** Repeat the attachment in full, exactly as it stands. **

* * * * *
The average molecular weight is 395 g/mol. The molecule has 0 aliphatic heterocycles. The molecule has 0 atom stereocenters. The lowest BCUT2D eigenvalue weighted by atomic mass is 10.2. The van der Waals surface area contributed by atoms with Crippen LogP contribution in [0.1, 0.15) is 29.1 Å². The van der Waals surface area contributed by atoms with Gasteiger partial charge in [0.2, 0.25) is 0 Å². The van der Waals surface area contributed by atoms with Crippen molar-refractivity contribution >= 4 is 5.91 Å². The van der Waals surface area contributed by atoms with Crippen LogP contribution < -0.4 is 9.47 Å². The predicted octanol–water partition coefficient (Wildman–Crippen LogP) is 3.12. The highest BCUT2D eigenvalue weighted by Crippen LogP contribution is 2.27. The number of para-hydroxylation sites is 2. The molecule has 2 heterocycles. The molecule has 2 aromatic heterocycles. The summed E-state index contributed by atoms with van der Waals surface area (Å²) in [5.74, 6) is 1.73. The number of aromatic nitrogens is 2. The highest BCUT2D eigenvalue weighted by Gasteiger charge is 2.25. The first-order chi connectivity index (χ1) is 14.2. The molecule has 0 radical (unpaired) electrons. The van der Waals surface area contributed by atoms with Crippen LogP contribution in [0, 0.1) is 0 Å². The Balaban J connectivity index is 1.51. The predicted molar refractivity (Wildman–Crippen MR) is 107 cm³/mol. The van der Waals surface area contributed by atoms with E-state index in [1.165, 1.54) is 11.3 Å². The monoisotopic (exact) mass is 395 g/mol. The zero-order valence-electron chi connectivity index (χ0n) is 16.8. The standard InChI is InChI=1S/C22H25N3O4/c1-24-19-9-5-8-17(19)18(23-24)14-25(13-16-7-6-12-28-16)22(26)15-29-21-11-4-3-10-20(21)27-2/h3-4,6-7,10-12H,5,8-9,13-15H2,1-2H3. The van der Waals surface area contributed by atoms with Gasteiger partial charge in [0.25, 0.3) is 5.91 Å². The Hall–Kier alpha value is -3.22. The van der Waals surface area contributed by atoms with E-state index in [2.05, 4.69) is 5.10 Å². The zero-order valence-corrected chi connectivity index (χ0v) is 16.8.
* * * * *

The average molecular weight is 395 g/mol. The molecule has 0 aliphatic heterocycles. The molecule has 0 atom stereocenters. The lowest BCUT2D eigenvalue weighted by atomic mass is 10.2. The van der Waals surface area contributed by atoms with Crippen LogP contribution in [0.1, 0.15) is 29.1 Å². The van der Waals surface area contributed by atoms with Gasteiger partial charge in [0.2, 0.25) is 0 Å². The van der Waals surface area contributed by atoms with Crippen molar-refractivity contribution >= 4 is 5.91 Å². The van der Waals surface area contributed by atoms with Crippen LogP contribution < -0.4 is 9.47 Å². The predicted octanol–water partition coefficient (Wildman–Crippen LogP) is 3.12. The highest BCUT2D eigenvalue weighted by Crippen LogP contribution is 2.27. The number of para-hydroxylation sites is 2. The molecule has 2 heterocycles. The molecule has 2 aromatic heterocycles. The summed E-state index contributed by atoms with van der Waals surface area (Å²) in [5.74, 6) is 1.73. The number of aromatic nitrogens is 2. The highest BCUT2D eigenvalue weighted by Gasteiger charge is 2.25. The first-order chi connectivity index (χ1) is 14.2. The molecule has 0 radical (unpaired) electrons. The van der Waals surface area contributed by atoms with Crippen LogP contribution in [0, 0.1) is 0 Å². The Balaban J connectivity index is 1.51. The predicted molar refractivity (Wildman–Crippen MR) is 107 cm³/mol. The van der Waals surface area contributed by atoms with E-state index in [1.165, 1.54) is 11.3 Å². The monoisotopic (exact) mass is 395 g/mol. The zero-order valence-electron chi connectivity index (χ0n) is 16.8. The standard InChI is InChI=1S/C22H25N3O4/c1-24-19-9-5-8-17(19)18(23-24)14-25(13-16-7-6-12-28-16)22(26)15-29-21-11-4-3-10-20(21)27-2/h3-4,6-7,10-12H,5,8-9,13-15H2,1-2H3. The van der Waals surface area contributed by atoms with Gasteiger partial charge in [0.25, 0.3) is 5.91 Å². The Hall–Kier alpha value is -3.22. The van der Waals surface area contributed by atoms with E-state index in [2.05, 4.69) is 5.10 Å². The zero-order valence-corrected chi connectivity index (χ0v) is 16.8.